Boy was this ever a noxious year. Disease. Isolation. Toilet paper and egg shortages. Plus a heat wave (116 in my neighborhood). Plus record fires. Smoky days. Santa Ana winds. I think I'll just sit and meditate on the hike I took in Kings Canyon National Park in Northern California years and years ago. Oh, but that's when my partner and I got engulfed in black clouds of mosquitoes, and the river was so deep and fast that when we crossed it I almost lost my balance and fell in (I didn't). I'm empowered, because I survived that hike. What a beautiful feeling. I knew it, what doesn't kill me makes me stronger. I'm buff.
7. Acceptance and hope.
Now that the world's economies are in shambles, people are still bubbled down, a few in 'pods', with hope for a new albeit very different future on the horizon. God help the next generation of youngsters, including my two grandchildren. At least they'll think this whole new world is just 'the way it is' and get on with their lives as if nothing bad happened. And guess what, they may be right!
A friend went through these stages, and developed an ulcer before turning upward. Before the pandemic, and the shut down, Larry was a teacher's aide in a chemistry lab, after graduating the year before with a degree in chemistry from UCLA. He was homeschooled in a high achieving home, with three equally high achieving siblings. His parents are upstanding members of their community, and the whole family is very smart, confident, and socially conscious. Larry had never had a real setback in his path forward. He was making an excellent salary, loved his students and they loved and respected him. While working he was also getting his PhD in Chemistry. All was well until it suddenly wasn't.
Larry was left without a class, without students, online-only studies, increasing bills, and two roommates that he wasn't particularly interested in or even able to communicate with much. He got depressed. He started getting migraines. He took pain meds, including Tylenol and ibuprofen. He got a pet rat for company. But the migraines continued, and then he got severe acid reflux. He went to a local doctor who told him it's 'just stress'. She didn't order any tests, and did most of her consulting over the phone. Larry got worse. At this point, his sister consulted with her good friend, a nurse. The friend suggested that Larry might be suffering from gastritis (stomach irritation) or even an ulcer. After a lengthy wait for an evaluation, it turned out to be an ulcer. Larry was put on the appropriate medication and improved physically. He went online and found numerous articles on 'stress can cause ulcers' and a few that said it didn't. He finally decided to meditate on this divergence. In his meditations he cleared his mind, let go of the voices that denied the obvious, including his initial family doctor, and unfortunately, his know-it-all mother, who insisted he had celiac diseae/gluten allergy. In connecting to his Higher Self, he saw his body as sad and lonely. In his mind's eye he embraced and hugged his body. He visualized his Higher Self, gently reminding him to be a kind and loving caregiver. He reached out to his family, especially his sister, who fussed over him, annoyingly, but actually helped a lot with her incessant affirmations.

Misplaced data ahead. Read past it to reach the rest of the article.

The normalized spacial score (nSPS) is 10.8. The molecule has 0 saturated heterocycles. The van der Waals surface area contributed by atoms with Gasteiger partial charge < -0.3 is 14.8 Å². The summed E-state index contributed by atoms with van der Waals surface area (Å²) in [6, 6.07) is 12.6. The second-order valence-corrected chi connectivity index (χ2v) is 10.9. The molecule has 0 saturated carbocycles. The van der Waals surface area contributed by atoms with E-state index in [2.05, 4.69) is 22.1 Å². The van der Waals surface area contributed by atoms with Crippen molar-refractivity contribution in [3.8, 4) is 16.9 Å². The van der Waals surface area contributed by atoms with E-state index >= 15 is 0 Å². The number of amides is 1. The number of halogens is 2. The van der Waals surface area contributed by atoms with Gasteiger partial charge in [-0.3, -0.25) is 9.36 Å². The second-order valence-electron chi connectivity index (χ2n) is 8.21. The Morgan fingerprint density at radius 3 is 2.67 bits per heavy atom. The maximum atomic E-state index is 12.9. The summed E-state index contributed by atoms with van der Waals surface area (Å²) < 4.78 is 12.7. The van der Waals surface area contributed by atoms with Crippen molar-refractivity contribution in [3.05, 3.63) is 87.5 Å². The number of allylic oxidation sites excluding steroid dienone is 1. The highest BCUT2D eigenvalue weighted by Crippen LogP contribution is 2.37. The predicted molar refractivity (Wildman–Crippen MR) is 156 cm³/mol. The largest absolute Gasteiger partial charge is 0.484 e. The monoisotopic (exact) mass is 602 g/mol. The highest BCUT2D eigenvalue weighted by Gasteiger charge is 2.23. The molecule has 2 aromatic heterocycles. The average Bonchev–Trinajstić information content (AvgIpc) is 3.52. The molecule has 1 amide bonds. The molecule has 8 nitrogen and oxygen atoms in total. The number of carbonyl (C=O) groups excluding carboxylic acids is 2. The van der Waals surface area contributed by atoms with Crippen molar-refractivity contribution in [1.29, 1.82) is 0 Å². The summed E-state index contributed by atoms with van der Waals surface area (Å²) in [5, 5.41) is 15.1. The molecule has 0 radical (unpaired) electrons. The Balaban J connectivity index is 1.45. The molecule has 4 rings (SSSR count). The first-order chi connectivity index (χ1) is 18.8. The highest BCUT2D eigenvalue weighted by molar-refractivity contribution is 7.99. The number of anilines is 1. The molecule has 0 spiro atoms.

He reached out to his roommates, who as it turned out were kind of sad and lonely too. He went out as often as possible to his favorite natural spots, parks and outdoor places, reminding him of his upbringing in natural settings.
Gradually, with continuous gently nudges from his Higher Self, his anti-acid medication, his low acid diet, and his loving sister, his symptoms abated. Hi pet rat got occasional treats, and got into the habit of snuggling on his neck. That helped, too.
Larry now accepts his imperfect body, and cares for it with greater insight. He hopes some day to get back to the lab with students who love and respect him. But for now, he's made friends with his roommates, and teaches chemistry lab creatively with digital students, who love and appreciate him.
He's on the mend now, with a new appreciation for his stressed body, mind and spirit.
Book Santa Fe
For the love of books!
Have something bookish to say?
Submit your piece to firstname.lastname@example.org.